Aŋguttara Nikāya


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Aŋguttara-Nikāya
III. Tika Nipāta
XI. Sambodhi Vagga

The Book of the Gradual Sayings
or
More-Numbered Suttas

III. The Book of the Threes
XI. Enlightenment

Sutta 107

Paṭhama Nidāna Suttaɱ

Three Causes (a)[1]

Translated from the Pali by
F.L. Woodward, M.A.

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[241]

[1] Thus have I heard:

Once the Exalted One was dwelling near Sāvatthī.

There the Exalted One addressed the monks, saying:

"Monks."

"Yes, lord," they replied,
and the Exalted One said:

Nidānās, something from which something originates, begins — not cause. Down-bound: things to which kamma is bound. If lust were a cause, it would always cause, there would be no escape from kamma. Lust arises and is intentionally abandoned, got rid of, exterminated, ended, understood to such a degree as to cause detachment from it, to stop it in it's tracks, to see it coming before it arises and thereby to end kamma.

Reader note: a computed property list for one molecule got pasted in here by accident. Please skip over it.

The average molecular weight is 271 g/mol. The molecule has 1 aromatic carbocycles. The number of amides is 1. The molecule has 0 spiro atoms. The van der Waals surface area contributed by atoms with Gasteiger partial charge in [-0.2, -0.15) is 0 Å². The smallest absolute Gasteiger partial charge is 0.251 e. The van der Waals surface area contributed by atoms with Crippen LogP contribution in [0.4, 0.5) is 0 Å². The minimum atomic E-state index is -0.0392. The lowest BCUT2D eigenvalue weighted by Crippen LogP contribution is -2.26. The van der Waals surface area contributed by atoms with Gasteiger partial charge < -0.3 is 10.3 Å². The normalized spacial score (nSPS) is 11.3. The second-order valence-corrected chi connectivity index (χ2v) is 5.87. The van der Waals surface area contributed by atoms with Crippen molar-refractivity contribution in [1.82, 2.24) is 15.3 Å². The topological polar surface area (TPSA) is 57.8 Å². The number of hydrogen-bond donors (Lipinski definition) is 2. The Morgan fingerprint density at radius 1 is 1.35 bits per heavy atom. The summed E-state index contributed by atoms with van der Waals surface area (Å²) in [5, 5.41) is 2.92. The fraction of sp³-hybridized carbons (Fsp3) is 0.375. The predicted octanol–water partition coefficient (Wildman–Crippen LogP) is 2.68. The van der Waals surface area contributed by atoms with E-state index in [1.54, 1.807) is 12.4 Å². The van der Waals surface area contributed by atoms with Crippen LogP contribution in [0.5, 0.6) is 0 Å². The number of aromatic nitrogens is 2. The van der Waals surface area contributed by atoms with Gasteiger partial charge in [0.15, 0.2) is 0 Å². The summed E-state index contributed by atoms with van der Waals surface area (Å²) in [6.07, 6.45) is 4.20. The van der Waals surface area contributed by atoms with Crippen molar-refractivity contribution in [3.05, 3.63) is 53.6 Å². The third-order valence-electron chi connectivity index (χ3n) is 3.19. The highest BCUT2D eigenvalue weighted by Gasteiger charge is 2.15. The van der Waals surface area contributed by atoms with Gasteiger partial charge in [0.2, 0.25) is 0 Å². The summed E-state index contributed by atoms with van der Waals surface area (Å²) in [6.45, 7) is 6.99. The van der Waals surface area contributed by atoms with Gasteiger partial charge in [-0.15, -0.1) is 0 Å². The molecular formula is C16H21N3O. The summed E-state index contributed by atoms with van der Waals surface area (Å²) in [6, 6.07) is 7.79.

p.p. explains it all — p.p.

"Monks, there are these three causes
of the origin of actions.

What three?

Lust is a cause of the origin of actions.

Malice is a cause of the origin of actions.

Delusion is a cause of the origin of actions.

An action done in lust,
born of lust,
caused by lust,
originated by lust
is not profitable:
it is blameworthy,
it has sorrow for its result,
it conduces to the arising of (further) action,
not to the ceasing of action.

An action done with malice,
born of malice,
caused by malice,
originated by malice
is not profitable:
it is blameworthy,
it has sorrow for its result,
it conduces to the arising of (further) action,
not to the ceasing of action.

An action done in delusion,
born of delusion,
caused by delusion,
originated by delusion
is not profitable:
it is blameworthy,
it has sorrow for its result,
it conduces to the arising of (further) action,
not to the ceasing of action.

These, monks, are the three causes of action."

 


[1] Nidānāni = kāraṇāni. Comy. (which accumulate actions leading to the round of rebirth). Cf. text 134 f.


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